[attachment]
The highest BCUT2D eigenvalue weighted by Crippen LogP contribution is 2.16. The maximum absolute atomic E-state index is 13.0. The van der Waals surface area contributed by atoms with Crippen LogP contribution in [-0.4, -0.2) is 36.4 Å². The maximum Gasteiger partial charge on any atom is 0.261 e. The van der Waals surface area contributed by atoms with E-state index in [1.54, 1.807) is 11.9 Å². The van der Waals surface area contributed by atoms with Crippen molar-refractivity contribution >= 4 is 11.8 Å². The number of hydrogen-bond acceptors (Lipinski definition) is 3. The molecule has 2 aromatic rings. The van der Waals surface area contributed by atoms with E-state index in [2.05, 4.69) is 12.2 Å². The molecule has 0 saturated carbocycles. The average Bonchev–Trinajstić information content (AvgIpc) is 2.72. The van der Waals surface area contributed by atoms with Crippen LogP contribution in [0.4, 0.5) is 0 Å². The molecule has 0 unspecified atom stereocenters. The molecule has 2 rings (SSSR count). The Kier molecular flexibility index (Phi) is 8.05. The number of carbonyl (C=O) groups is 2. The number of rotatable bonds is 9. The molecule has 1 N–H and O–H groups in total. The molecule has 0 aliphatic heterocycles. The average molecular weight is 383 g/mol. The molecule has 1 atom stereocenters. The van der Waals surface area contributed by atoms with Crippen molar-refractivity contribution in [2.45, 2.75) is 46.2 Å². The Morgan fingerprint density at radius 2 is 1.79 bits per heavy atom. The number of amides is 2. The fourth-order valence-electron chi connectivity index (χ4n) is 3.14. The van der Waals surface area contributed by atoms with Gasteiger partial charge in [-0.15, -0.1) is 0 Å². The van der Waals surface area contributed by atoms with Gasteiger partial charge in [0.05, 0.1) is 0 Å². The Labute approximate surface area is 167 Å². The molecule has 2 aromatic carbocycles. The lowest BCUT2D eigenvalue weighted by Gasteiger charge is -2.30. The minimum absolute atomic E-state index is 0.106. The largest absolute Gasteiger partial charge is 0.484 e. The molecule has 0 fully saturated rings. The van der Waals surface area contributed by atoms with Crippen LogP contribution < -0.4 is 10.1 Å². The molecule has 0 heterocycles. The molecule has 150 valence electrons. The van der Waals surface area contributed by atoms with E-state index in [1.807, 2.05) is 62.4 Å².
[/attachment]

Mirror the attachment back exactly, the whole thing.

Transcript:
The highest BCUT2D eigenvalue weighted by Crippen LogP contribution is 2.16. The maximum absolute atomic E-state index is 13.0. The van der Waals surface area contributed by atoms with Crippen LogP contribution in [-0.4, -0.2) is 36.4 Å². The maximum Gasteiger partial charge on any atom is 0.261 e. The van der Waals surface area contributed by atoms with E-state index in [1.54, 1.807) is 11.9 Å². The van der Waals surface area contributed by atoms with Crippen molar-refractivity contribution >= 4 is 11.8 Å². The number of hydrogen-bond acceptors (Lipinski definition) is 3. The molecule has 2 aromatic rings. The van der Waals surface area contributed by atoms with E-state index in [2.05, 4.69) is 12.2 Å². The molecule has 0 saturated carbocycles. The average Bonchev–Trinajstić information content (AvgIpc) is 2.72. The van der Waals surface area contributed by atoms with Crippen LogP contribution in [0.4, 0.5) is 0 Å². The molecule has 0 unspecified atom stereocenters. The molecule has 2 rings (SSSR count). The Kier molecular flexibility index (Phi) is 8.05. The number of carbonyl (C=O) groups is 2. The number of rotatable bonds is 9. The molecule has 1 N–H and O–H groups in total. The molecule has 0 aliphatic heterocycles. The average molecular weight is 383 g/mol. The molecule has 1 atom stereocenters. The van der Waals surface area contributed by atoms with Crippen molar-refractivity contribution in [2.45, 2.75) is 46.2 Å². The Morgan fingerprint density at radius 2 is 1.79 bits per heavy atom. The number of amides is 2. The fourth-order valence-electron chi connectivity index (χ4n) is 3.14. The van der Waals surface area contributed by atoms with Gasteiger partial charge in [-0.15, -0.1) is 0 Å². The van der Waals surface area contributed by atoms with Gasteiger partial charge in [0.05, 0.1) is 0 Å². The Labute approximate surface area is 167 Å². The molecule has 2 aromatic carbocycles. The lowest BCUT2D eigenvalue weighted by Gasteiger charge is -2.30. The minimum absolute atomic E-state index is 0.106. The largest absolute Gasteiger partial charge is 0.484 e. The molecule has 0 fully saturated rings. The van der Waals surface area contributed by atoms with Crippen LogP contribution < -0.4 is 10.1 Å². The molecule has 0 heterocycles. The molecule has 150 valence electrons. The van der Waals surface area contributed by atoms with E-state index in [1.807, 2.05) is 62.4 Å².